"...Disruptive technologies do not destroy existing market leaders overnight. They do not get adopted by the entire market at the same time. They do not initially seem to be "better" products (in fact, in the early going, they are often distinctly "worse.") They are not initially a viable option for mainstream users. They do not win head-to-head feature tests. Initially, they do not even seem to be a threat.
Disruptive technologies take advantage of a new manufacturing/business process or technology to provide a cheaper, more convenient, simpler solution that meets the needs of the low end of the market. Low-end users don't need all the features in the Incumbent's product, so they rapidly adopt the simpler solution. Meanwhile, the Incumbent canvasses its mainstream customers, reassures itself that they want the feature-rich products, and dismisses the Disruptor as a niche player in an undesirable market segment. The Incumbent may dabble with the new technology or process, but only in service of its existing business model.
Then the Disruptor improves its products, adding more features while keeping the convenience and low cost. Now the product appeals to more mainstream users, who adopt it not because it's "better" but because it's simpler and cheaper. Seeing this, the Incumbent continues adding ever more features and functionality to its core product to try to maintain its value proposition for higher end customers. And so on. Eventually, the Incumbent's product overshoots the needs of the mass market, the Disruptor grabs the mainstream customers, and, lo and behold, the technology has been "disrupted."
In a previous entry, I was wondering How could Compressed Sensing be seen as a disruptive technology ?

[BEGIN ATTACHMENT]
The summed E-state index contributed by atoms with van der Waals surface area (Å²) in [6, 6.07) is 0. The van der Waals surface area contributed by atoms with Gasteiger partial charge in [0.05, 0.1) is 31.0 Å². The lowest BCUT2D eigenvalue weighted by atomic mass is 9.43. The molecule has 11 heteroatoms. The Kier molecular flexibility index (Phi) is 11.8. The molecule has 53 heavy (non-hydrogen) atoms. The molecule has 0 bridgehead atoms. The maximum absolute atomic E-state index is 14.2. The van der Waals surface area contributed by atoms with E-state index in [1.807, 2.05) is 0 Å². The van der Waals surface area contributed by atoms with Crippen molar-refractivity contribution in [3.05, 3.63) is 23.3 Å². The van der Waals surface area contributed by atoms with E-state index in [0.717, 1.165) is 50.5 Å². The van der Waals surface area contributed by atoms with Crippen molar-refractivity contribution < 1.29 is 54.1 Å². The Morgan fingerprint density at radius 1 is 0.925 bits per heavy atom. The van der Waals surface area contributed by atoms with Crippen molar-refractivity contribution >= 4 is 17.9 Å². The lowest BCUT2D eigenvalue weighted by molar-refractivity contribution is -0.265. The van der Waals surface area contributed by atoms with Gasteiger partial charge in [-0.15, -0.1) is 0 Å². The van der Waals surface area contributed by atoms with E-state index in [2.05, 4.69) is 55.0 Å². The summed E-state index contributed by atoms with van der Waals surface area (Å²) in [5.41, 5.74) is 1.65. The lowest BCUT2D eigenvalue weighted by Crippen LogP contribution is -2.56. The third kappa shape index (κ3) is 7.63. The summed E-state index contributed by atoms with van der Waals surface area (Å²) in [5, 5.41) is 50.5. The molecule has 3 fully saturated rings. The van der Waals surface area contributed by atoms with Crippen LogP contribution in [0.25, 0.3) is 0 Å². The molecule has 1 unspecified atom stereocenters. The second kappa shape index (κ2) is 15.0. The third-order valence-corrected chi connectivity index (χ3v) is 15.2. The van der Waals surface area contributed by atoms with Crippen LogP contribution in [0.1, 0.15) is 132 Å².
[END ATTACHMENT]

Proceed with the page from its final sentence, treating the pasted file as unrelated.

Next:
and used some guidance given by Todd Proebsting when he was giving a talk on innovation in programming languages at LL2.
First of all, Compressed Sensing is really a technique not a technology, so I will try to address the technologies that are beginning to use CS at and see if those can be considered disruptive technologies.
- In the case of MRI, Compressed Sensing should clearly not be labeled as disruptive as it has clearly been adopted by the large MRI companies to increase the throughput of their machines.
- In the Rice single pixel camera case, there is currently a clear advantage in the realm of imaging parts of the light spectrum where the development many sensitive pixels is clearly too expensive. The other interesting aspect of the single pixel imager is the ability to remove the compression scheme which takes most of the battery. But in an age where batteries are seen as the technology to improve, should an imaging hardware be developed just for the purpose of being less power hungry ?
- In the case of hyperspectral imagers, any current hyperspectral imager cost between 70K$ to 100K$. A low cost product while not being very efficient (accurate in certain bands) would clearly make the CS hyperspectral imager as a disruptive technology. One of the major underlying reason as to why CS hyperspectral imager have a reasonable possibility of creating a niche market is the ability to provide a large field of view and dynamic range compared to current technology.
For each of these technologies I will try to address the following in the future:
- Opportunity: what’s the issue?
- Current solutions: what’s done now
- Proposal: New disruptive technology
- Disadvantages why some (many?) will scoff
- Unmet needs benefits to adopters: